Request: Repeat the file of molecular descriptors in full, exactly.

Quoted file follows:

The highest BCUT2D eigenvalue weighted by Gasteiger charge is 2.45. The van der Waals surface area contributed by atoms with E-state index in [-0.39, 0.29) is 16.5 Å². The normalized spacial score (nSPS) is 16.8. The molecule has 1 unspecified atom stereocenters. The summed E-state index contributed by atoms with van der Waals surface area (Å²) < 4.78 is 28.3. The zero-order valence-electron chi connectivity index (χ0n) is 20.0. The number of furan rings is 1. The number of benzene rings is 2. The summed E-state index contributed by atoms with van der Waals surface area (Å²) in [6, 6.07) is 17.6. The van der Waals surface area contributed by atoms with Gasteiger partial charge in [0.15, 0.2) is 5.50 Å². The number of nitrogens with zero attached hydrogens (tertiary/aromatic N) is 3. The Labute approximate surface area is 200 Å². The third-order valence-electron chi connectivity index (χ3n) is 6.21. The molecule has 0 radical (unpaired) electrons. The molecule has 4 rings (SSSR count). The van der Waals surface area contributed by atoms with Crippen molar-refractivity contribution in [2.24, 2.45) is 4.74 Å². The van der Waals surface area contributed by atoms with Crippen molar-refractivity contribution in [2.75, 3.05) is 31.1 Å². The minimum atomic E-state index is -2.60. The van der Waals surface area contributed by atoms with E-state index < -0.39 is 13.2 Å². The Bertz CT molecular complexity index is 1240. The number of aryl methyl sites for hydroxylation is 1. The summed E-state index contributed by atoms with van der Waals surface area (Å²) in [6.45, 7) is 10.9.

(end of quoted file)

The highest BCUT2D eigenvalue weighted by Gasteiger charge is 2.45. The van der Waals surface area contributed by atoms with E-state index in [-0.39, 0.29) is 16.5 Å². The normalized spacial score (nSPS) is 16.8. The molecule has 1 unspecified atom stereocenters. The summed E-state index contributed by atoms with van der Waals surface area (Å²) < 4.78 is 28.3. The zero-order valence-electron chi connectivity index (χ0n) is 20.0. The number of furan rings is 1. The number of benzene rings is 2. The summed E-state index contributed by atoms with van der Waals surface area (Å²) in [6, 6.07) is 17.6. The van der Waals surface area contributed by atoms with Gasteiger partial charge in [0.15, 0.2) is 5.50 Å². The number of nitrogens with zero attached hydrogens (tertiary/aromatic N) is 3. The Labute approximate surface area is 200 Å². The third-order valence-electron chi connectivity index (χ3n) is 6.21. The molecule has 0 radical (unpaired) electrons. The molecule has 4 rings (SSSR count). The van der Waals surface area contributed by atoms with Crippen molar-refractivity contribution in [2.24, 2.45) is 4.74 Å². The van der Waals surface area contributed by atoms with Crippen molar-refractivity contribution in [2.75, 3.05) is 31.1 Å². The minimum atomic E-state index is -2.60. The van der Waals surface area contributed by atoms with E-state index < -0.39 is 13.2 Å². The Bertz CT molecular complexity index is 1240. The number of aryl methyl sites for hydroxylation is 1. The summed E-state index contributed by atoms with van der Waals surface area (Å²) in [6.45, 7) is 10.9.